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I have a motorhome built on a Mk 7 2.4l RWD Ford Transit (which has dual rear wheels, i.e. four wheels on the single rear axle).

When camping on a slope I use levelling ramps to level it (of which I have 2). They are only as wide as a single tyre, so if I'm nose up only one of each pair of rear wheels is on a ramp and the other 2 are free. For example, the outer LH wheel and the outer RH wheel.

In this configuration the handbrake won't hold the van. It rolls down the ramps (all 4 rear wheels turning together), then stops as soon as all 4 rear wheels are on the ground. The same thing happens whether I put the inner or the outer wheels on the ramps. Leaving the van in gear or using the footbrake will hold it on the ramps.

What's going on? Is this expected or is there a problem? I believe the handbrake on this van just operates the calipers on the rear discs - surely this should hold regardless of which wheels are on the ramps as the two pairs of wheels are just bolted together? It's recently passed its MOT so brake force with all wheels on the ground is fine.

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  • Are the ramps on the uphill or downhill side the rear wheels? Jul 17, 2023 at 22:11
  • Uphill usually.
    – aucuparia
    Jul 18, 2023 at 6:20

2 Answers 2

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The 2 versus 4 wheels on the ground/ramp is a red herring, there's no difference in how much braking you get. If it's rolling with the handbrake on it's because your handbrake isn't working properly. Ramps are smooth, the ground is rough so you have more natural braking action from friction, and with 6 instead of 4 wheels on the ground it's enough to stop it. A slight downhill gradient will be enough to get the van rolling. It's definitely not something you want to ignore, if the handbrake won't keep your van from rolling down a slight gradient it won't stop it in an emergency.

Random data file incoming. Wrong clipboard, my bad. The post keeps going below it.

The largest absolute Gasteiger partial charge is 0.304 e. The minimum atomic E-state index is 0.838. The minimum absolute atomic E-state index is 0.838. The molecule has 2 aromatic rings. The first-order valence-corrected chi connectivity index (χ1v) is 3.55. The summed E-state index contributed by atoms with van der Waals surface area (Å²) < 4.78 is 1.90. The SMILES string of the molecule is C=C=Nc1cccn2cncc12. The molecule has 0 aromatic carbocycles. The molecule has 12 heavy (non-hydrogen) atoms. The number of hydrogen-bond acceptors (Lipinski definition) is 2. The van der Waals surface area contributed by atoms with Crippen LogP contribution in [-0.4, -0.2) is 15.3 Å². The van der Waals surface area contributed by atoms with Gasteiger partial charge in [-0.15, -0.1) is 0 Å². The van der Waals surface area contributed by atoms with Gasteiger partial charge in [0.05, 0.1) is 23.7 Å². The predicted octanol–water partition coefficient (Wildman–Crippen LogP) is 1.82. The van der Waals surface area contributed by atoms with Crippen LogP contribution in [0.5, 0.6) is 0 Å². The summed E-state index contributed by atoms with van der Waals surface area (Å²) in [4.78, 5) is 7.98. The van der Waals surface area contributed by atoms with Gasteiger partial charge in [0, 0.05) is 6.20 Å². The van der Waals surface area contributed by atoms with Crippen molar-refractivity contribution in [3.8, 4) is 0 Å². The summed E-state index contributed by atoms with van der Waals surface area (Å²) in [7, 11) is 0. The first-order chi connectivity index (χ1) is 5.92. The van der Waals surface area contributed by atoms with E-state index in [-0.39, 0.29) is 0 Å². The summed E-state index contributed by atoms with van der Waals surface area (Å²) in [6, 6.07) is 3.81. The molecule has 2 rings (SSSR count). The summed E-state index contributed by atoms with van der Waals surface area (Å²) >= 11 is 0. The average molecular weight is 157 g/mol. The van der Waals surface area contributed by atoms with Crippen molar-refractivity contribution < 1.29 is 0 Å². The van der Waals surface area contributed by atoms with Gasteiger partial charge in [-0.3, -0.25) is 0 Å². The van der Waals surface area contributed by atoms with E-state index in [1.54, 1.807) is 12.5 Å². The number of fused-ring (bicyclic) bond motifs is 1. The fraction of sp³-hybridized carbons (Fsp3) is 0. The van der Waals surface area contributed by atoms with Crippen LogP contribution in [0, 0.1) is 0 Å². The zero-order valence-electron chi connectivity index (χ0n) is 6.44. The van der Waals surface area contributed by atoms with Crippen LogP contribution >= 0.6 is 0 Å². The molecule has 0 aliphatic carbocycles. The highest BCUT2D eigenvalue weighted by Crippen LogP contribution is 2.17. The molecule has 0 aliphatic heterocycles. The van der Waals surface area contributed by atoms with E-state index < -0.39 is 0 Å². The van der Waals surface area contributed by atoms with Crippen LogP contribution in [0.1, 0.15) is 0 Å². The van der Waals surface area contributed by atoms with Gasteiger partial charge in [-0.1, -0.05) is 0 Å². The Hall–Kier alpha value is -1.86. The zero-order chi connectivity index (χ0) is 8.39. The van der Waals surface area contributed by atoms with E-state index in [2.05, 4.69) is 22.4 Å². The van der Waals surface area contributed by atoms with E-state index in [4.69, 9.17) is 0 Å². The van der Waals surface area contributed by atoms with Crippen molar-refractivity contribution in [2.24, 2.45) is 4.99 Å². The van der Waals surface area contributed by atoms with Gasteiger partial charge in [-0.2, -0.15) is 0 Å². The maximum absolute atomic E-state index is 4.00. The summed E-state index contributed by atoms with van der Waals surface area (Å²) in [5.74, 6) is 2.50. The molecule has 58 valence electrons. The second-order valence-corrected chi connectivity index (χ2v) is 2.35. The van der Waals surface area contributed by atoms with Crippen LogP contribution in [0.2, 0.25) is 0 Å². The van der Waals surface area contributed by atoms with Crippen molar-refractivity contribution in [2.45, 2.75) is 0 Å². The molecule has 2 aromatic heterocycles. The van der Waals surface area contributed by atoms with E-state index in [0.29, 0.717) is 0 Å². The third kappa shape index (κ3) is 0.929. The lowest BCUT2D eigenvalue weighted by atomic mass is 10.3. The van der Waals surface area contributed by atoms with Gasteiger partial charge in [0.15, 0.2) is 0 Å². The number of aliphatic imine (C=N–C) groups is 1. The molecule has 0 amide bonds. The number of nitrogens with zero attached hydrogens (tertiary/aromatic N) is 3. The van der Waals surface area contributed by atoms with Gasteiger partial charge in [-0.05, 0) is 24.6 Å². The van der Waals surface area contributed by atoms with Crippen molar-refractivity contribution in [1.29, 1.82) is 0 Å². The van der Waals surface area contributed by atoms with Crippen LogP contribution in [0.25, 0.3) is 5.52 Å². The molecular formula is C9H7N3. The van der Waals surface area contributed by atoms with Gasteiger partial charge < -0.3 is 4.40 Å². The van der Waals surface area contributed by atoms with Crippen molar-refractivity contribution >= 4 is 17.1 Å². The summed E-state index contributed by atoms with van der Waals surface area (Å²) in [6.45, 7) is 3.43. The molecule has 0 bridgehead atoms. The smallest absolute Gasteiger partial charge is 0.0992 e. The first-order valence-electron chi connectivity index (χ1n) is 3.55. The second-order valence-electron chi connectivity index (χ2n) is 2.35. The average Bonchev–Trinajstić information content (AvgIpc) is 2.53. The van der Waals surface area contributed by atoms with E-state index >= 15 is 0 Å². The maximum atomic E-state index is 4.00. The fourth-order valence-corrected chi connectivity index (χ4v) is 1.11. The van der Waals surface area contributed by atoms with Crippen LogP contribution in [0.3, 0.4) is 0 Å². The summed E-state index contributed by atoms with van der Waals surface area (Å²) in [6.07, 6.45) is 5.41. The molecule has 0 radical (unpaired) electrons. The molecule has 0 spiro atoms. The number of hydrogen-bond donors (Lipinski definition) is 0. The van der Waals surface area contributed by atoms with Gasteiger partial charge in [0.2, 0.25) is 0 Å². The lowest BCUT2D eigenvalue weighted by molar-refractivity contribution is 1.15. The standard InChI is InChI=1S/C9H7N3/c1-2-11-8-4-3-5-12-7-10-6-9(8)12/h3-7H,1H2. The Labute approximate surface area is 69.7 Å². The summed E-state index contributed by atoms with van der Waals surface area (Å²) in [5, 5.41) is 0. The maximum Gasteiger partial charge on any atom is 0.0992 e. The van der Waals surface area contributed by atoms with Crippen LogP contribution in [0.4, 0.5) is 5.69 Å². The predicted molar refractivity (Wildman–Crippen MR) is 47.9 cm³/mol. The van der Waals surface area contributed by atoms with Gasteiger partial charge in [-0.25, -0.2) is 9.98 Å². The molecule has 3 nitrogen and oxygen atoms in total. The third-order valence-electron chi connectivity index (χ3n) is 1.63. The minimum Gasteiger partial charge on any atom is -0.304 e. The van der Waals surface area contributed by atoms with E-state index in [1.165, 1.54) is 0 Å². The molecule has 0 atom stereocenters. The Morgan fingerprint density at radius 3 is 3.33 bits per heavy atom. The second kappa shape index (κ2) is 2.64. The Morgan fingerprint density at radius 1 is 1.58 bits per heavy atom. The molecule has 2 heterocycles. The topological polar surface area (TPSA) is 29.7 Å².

The handbrake shoes could be too worn, or it could be they just need some adjustment, which is normal as the shoes get thinner from wear. Once you get that fixed you should be fine. The good news is it's usually pretty cheap.

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I agree with GdD that the 2 vs 4 wheel thing is a red herring. The bottom line is that if you get two more ramps and put a ramp under all four rear wheels, you will get the same result: with the parking brake engaged, the camper will roll down the ramps until it reaches the ground, then it will stop.

Here's why --

I don't know anything about UK vehicle classifications, so for the purpose of this answer, I'm assuming that the MOT inspection that your camper must pass is shown in the "Heavy Goods Vehicle Inspection Manual." If your camper follows a different standard, suggest you find the proper manual.

Page 186 of the above manual lists the Parking Brake Efficiency Requirements, which is shown as 16% of DGVW (Design Gross Vehicle Weight). For a fully loaded vehicle, high school physics-level vector analysis shows that this force can be generated by a 16% slope.

I just measured the slope on a set of mechanic's ramps in my garage at 28.5%. Your situation is complicated by not having the front wheels on ramps, but I think the ultimate fact is that you are asking the parking brakes to hold the vehicle on a slope that is beyond the brakes' design capability. Your vehicle passed inspection so the brakes should hold on a 16% slope, but you've exceeded that.

You may get the ramps to work if you can get a second person to insert rubber chocks under the wheels on the ramps while you hold the camper with the service brakes, then ease off the brake onto the chocks and apply the parking brake.

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